Monday, March 26, 2012

Tricky thing called "democracy"

Before I start, I’d like to note that this argument does not touch the morality of government in general or the religious appropriateness of having an Israeli (secular) state. It simply touches the question of peace and preserving Jewish lives, prosperity, and tranquility in the region.

Yungerman in Lubavitch posted the following video on Facebook:

So, it’s nice that Rick Santorum recognizes Israel’s rights to keep its "honestly" conquered lands, right? Let’s say that I don’t have a problem with that (within the realm of something called "international law", something whose legitimacy I am not sure I recognize fully, but that’s another issue). I am not actually sure, because I haven’t really thought about it for a long time. The logical nature of this principle evades me (why shouldn’t the defending state give the attacking state’s land back, with the attacking state paying reparations for the attack?.. of course, if the attacking state refuses, the defending state can keep whatever portion of the land is equivalent to the reparations). But then, most logical arguments about "states’ rights" evade me. So, as I said, let’s say I don’t have a problem with the concept of keeping the territory conquered in self-defense.

The problem is that, as everyone knows, Israel is not interested in making the presumed "Israelis" (as Santorum called them) that live in Gaza and West Bank into Israeli citizens because of a tricky thing called "democracy" and "abuse of minority at the hands of majority" — something which, incidentally, Rick Santorum is a fan of himself. That is why many Israelis themselves claim that they support the idea of a two-state solution to the crisis.

Also, the problem with what he is saying is that while US should not have to give Texas back to Mexico, if Texans wanted to have their own country (or go back to being Mexicans), US should allow it to happen, since whatever presumed "implicit contract" might have existed between the people and the government is broken as soon as the people want to be rid of the government. Therefore, after the contract is broken, the government is no longer "representing", but is simply occupying the land and its people in a state of tyrannic aggression. Americans did fight a War of Independence against a country which they were presumably citizens of, didn’t they?.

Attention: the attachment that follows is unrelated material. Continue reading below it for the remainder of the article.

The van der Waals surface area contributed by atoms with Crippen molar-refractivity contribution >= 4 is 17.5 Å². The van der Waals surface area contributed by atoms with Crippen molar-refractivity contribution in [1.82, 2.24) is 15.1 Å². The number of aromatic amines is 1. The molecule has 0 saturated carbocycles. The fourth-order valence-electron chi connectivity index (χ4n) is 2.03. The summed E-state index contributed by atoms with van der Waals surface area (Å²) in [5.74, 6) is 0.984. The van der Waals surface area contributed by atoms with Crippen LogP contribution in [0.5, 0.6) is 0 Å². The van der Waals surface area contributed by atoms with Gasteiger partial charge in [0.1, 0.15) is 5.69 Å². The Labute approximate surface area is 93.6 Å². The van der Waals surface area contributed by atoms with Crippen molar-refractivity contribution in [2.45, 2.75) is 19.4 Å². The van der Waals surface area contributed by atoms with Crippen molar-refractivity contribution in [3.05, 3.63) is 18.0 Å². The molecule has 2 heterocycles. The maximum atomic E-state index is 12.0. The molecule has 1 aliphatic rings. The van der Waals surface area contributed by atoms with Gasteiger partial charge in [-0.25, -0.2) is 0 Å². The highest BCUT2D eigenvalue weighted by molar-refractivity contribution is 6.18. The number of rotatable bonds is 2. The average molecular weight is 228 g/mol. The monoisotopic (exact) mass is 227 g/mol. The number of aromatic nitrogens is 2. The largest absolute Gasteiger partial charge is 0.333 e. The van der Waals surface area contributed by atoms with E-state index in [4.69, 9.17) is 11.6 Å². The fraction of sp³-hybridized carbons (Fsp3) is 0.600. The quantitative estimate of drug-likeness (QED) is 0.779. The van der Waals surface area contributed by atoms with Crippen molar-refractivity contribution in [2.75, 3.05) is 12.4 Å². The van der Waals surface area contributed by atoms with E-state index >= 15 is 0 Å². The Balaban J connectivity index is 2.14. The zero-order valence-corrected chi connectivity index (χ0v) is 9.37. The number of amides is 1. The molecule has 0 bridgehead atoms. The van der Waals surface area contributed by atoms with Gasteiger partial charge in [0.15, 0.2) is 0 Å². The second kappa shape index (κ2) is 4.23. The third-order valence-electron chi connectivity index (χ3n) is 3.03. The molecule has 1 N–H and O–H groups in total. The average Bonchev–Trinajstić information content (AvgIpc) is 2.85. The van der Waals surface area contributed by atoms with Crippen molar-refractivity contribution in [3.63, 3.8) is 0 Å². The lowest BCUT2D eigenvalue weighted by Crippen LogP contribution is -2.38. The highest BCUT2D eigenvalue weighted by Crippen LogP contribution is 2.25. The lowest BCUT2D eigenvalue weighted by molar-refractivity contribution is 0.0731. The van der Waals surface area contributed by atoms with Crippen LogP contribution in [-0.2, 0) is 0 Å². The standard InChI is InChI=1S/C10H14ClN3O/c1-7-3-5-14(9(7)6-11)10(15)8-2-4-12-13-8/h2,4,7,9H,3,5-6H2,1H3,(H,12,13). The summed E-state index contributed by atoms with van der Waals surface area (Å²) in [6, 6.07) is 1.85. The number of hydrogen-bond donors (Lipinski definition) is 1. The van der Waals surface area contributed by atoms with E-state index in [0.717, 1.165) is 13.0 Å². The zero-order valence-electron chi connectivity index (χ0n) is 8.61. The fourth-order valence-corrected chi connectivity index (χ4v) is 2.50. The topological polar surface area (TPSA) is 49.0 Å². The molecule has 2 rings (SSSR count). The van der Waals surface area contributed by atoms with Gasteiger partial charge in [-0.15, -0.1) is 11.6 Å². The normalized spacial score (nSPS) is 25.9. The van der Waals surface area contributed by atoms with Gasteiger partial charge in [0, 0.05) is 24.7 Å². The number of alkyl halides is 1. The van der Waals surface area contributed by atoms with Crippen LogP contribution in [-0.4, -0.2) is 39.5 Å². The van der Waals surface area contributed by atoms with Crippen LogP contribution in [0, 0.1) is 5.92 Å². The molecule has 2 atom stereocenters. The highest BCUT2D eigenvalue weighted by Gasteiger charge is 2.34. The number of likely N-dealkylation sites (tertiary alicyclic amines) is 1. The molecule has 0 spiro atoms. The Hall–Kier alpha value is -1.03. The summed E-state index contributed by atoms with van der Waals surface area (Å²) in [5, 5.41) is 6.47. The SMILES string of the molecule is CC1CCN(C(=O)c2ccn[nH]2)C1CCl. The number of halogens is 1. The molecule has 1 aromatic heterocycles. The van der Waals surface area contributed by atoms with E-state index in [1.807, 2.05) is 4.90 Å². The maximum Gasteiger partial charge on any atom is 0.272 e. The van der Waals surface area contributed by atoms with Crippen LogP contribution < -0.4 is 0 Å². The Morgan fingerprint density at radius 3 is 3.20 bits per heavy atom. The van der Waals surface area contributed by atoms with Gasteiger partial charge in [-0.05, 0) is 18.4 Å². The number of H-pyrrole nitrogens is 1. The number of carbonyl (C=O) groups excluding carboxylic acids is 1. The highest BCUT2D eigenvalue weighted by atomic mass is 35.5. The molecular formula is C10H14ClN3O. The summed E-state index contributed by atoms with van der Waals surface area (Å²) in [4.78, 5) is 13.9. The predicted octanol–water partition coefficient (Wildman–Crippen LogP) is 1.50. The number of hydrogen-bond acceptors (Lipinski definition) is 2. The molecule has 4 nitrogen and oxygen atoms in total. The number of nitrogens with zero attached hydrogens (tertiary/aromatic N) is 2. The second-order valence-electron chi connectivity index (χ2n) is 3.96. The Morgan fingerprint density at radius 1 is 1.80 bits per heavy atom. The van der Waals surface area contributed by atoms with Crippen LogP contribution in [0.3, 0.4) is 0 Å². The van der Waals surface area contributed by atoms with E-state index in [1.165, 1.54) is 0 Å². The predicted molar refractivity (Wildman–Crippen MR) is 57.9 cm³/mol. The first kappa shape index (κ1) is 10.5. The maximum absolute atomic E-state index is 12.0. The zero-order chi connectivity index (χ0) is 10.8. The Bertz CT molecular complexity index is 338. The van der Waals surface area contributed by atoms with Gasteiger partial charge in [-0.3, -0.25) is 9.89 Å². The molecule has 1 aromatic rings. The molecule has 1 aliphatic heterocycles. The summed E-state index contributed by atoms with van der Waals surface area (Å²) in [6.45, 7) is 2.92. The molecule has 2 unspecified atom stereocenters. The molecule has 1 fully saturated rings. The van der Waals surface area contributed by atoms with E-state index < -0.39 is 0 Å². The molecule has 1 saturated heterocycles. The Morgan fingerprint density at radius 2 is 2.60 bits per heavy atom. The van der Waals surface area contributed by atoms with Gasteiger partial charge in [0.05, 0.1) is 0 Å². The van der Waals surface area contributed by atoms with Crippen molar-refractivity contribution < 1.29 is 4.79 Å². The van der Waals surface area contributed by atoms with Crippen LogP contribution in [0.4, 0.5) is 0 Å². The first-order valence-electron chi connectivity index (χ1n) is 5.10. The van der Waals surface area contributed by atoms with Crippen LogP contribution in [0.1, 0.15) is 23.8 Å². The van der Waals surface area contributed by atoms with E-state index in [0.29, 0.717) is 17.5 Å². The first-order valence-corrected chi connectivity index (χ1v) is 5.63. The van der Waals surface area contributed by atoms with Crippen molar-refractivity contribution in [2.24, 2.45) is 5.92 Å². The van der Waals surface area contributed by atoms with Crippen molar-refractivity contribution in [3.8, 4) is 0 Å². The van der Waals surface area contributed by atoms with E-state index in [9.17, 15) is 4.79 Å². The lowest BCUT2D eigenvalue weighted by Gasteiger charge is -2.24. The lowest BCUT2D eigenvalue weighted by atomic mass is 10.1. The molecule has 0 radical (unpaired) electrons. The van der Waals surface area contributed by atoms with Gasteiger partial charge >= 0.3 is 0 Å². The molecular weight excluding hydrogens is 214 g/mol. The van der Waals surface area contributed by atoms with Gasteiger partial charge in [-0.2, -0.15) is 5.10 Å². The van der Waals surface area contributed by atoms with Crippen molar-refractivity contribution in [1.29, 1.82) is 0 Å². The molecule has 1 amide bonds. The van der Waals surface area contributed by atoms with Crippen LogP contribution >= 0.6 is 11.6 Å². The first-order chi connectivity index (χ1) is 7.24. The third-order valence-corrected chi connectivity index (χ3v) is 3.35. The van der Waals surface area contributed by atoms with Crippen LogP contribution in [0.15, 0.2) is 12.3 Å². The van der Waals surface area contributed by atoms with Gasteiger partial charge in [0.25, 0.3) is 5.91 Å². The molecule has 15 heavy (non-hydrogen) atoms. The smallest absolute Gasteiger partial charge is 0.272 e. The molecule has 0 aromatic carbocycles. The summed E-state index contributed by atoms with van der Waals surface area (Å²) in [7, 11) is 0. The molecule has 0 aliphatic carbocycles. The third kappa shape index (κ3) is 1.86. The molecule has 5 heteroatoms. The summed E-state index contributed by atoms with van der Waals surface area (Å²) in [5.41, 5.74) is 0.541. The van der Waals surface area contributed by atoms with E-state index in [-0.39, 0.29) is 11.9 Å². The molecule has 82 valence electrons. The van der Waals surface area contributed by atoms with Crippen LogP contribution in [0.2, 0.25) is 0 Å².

I think West Bank/Gaza, as well as Northern Ireland, as well as many other places on Earth are good examples of how a region could benefit from anarcho-capitalist (or voluntarist) society. A "No-State" solution: a lot of private companies, paid for by private citizens, ensuring safety and law in the land. The companies can have only Jews, Jews and Arabs, only Arabs, etc., as their clients and can negotiate between each other a state of peaceful coexistence. This would also require the land to be privatized — something that would solve many other problems. Jews could still have their "government" — i.e., a set of private protection and legislative companies that favored Jewish interests in the area (and had a lot of guns, a lot of money coming from Jews in the region and throughout the world, and a lot of negotiating power).

In this case, negotiation between companies may be quite tricky, and I do not think that a military conflict could always be avoided, at least at first. But the region is already in a semi-constant state of military conflict! How much worse could it get?

Plus, the companies would compete with each other for quality of service. Today you have a monopoly in the form of Israeli Army, which, frankly, we have no idea how effective it is. It’s more effective than its Arab colleagues, but so what? It’s also more effective than Eskimos. We are talking about the effectiveness using the same people, same technology, same place and time. Different managers, different business strategies (which, in war today, include things like effectiveness of defense, best management of resources, human and material, and as little as possible casualty to non-combatant civilians for humanitarian and PC purposes).

The same goes for Israeli legislature. Or, basically, any other monopoly in Israeli society. I would say most ills of the Israeli society today that I know of (besides rudeness) come from the existence of the state and a monopolizing government.

Note that I am not saying that Jews would be better off living under another state. It might be that Israeli State is the best slave-master/overseer that Jews in the region can expect under the current conditions. But why have a slave-master at all?

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